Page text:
500,000 Volt Van De Graaff Generator Using Cheap Parts




Introduction: 500,000 Volt Van De Graaff Generator Using Cheap Parts

About: Electronics engineer with allot of mechanical design expertise email nickademusss@yahoo.com I dont check here often for messages so email me if you have one
Lets build a 500,000+ volt Van de Graaff generator!!

I built this one in about a week, using scrap parts from a sewing machine and materials ordered from http://www.grainger.com/Grainger/wwg/start.shtml

I have seen the larger machines in operation at my local science museum and this one does just as well. I have made hair stand on end and even pie pans float up and off the machine.

For an explanation of operation go to Wikipedia:


ALSO, note that this machine can generate enough static to stop a pacemaker and any other digital device, keep people with heart problems away. Also if you dont wont to blow up you sensitive electronic devices make sure you either use the machine on a separate circuit or unplug everything you want to keep. I have also stopped watches and killed cell phones with it. The current is low around 27micro amps but that's a thousand times whats needed to kill say your flat screen TV or pc/laptop.

Well if your know anything about Van de Graaffs you know that the bigger and smoother the sphere or collector the bigger the charge. Any bump or lip on the sphere and all the charge will run to it and bleed off.

The recharge rate or time it takes to build up a charge high enough to jump from the sphere is determined by belt speed and width.

I used an art program to generate some diagrams and several pics of the completed unit, its a simple mechanism and you could upscale it for a larger machine easily topping 1,000,000 volts. all you need to do it increase the sphere size and belt width.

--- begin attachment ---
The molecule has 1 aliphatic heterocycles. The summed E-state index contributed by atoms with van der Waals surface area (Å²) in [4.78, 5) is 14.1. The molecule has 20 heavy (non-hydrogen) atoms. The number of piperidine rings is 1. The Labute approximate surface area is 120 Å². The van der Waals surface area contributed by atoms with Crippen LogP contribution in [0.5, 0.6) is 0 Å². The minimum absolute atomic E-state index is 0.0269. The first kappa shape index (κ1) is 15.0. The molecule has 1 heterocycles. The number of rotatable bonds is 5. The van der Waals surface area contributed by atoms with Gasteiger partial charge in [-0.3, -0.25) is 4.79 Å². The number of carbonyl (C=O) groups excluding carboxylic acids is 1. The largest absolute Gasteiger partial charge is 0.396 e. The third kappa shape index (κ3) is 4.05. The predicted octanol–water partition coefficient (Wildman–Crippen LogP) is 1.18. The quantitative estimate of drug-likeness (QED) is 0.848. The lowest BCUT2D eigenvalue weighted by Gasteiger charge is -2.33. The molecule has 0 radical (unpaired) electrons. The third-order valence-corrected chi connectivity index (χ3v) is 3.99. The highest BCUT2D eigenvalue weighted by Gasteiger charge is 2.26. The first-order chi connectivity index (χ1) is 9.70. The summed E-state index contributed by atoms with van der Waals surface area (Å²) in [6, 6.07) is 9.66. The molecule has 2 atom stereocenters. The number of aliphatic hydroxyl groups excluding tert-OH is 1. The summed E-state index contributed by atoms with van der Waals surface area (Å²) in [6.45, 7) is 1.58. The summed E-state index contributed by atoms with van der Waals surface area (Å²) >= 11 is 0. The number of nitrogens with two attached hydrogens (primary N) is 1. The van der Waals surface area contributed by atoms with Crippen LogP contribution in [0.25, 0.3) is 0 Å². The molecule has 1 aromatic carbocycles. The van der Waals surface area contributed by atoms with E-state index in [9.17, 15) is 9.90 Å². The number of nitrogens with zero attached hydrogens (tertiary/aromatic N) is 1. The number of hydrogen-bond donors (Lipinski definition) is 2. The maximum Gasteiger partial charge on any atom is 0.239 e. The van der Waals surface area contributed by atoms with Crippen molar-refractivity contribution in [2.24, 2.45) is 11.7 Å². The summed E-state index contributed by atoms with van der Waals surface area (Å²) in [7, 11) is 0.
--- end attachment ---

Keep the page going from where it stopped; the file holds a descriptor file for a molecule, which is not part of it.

This one is an upscale version that I used to test equipment at work and I used the little one to determine the best belt material.
I tried plastic tape, rubber, fabrics, and the hands down best was a plastic coated fabric used in hotel shower curtains. Its easy to cut and glue and lasts for a long time. The charge it carries was easily 50% better than everything I tried.

Also to get the most of your machine you will need to get your hands on some Teflon and some nylon to make the rollers out of. I ordered mine from Granger (links in parts list) I used the Teflon for the top and nylon for the bottom or drive roller. You can also get the Teflon from stacking little half inch thick disks cut with a 2" diameter hole saw from cutting boards. You could also make the top and bottom roller out of the same material and coat the top roller with Teflon tape.

Also if you want to boost your storage and spark a bit build this:
Leyden jar of DOOM!

I will try to list as many tips threw this process as I can. Its been several years since I built the machine and its worked well so far.

Zachary M.

Georgetown, KY